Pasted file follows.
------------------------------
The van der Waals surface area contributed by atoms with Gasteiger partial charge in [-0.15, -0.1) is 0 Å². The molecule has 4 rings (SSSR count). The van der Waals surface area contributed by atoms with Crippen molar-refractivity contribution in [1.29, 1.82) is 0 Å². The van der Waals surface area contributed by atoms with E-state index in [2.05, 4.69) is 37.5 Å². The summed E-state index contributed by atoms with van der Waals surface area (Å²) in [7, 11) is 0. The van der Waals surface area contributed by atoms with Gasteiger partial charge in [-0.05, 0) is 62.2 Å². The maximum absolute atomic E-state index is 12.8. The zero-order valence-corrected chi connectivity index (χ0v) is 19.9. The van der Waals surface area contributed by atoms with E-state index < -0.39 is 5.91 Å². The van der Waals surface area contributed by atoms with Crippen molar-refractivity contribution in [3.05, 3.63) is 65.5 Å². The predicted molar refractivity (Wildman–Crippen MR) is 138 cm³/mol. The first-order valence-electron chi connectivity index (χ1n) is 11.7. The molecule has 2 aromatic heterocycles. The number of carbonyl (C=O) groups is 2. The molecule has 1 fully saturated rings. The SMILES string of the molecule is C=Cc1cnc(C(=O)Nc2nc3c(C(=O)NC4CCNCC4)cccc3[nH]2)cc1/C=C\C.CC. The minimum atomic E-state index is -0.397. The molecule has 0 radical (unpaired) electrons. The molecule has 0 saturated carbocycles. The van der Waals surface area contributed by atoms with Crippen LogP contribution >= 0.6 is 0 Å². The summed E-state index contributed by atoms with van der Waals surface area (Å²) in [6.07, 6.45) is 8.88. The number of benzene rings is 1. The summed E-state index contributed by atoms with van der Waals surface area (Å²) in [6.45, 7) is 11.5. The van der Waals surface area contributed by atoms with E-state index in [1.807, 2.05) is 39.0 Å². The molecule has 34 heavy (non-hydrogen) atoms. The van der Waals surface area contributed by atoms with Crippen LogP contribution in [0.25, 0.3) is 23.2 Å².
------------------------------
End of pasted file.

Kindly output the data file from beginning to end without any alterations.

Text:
The van der Waals surface area contributed by atoms with Gasteiger partial charge in [-0.15, -0.1) is 0 Å². The molecule has 4 rings (SSSR count). The van der Waals surface area contributed by atoms with Crippen molar-refractivity contribution in [1.29, 1.82) is 0 Å². The van der Waals surface area contributed by atoms with E-state index in [2.05, 4.69) is 37.5 Å². The summed E-state index contributed by atoms with van der Waals surface area (Å²) in [7, 11) is 0. The van der Waals surface area contributed by atoms with Gasteiger partial charge in [-0.05, 0) is 62.2 Å². The maximum absolute atomic E-state index is 12.8. The zero-order valence-corrected chi connectivity index (χ0v) is 19.9. The van der Waals surface area contributed by atoms with E-state index < -0.39 is 5.91 Å². The van der Waals surface area contributed by atoms with Crippen molar-refractivity contribution in [3.05, 3.63) is 65.5 Å². The predicted molar refractivity (Wildman–Crippen MR) is 138 cm³/mol. The first-order valence-electron chi connectivity index (χ1n) is 11.7. The molecule has 2 aromatic heterocycles. The number of carbonyl (C=O) groups is 2. The molecule has 1 fully saturated rings. The SMILES string of the molecule is C=Cc1cnc(C(=O)Nc2nc3c(C(=O)NC4CCNCC4)cccc3[nH]2)cc1/C=C\C.CC. The minimum atomic E-state index is -0.397. The molecule has 0 radical (unpaired) electrons. The molecule has 0 saturated carbocycles. The van der Waals surface area contributed by atoms with Crippen LogP contribution >= 0.6 is 0 Å². The summed E-state index contributed by atoms with van der Waals surface area (Å²) in [6.07, 6.45) is 8.88. The number of benzene rings is 1. The summed E-state index contributed by atoms with van der Waals surface area (Å²) in [6.45, 7) is 11.5. The van der Waals surface area contributed by atoms with E-state index in [1.807, 2.05) is 39.0 Å². The molecule has 34 heavy (non-hydrogen) atoms. The van der Waals surface area contributed by atoms with Crippen LogP contribution in [0.25, 0.3) is 23.2 Å².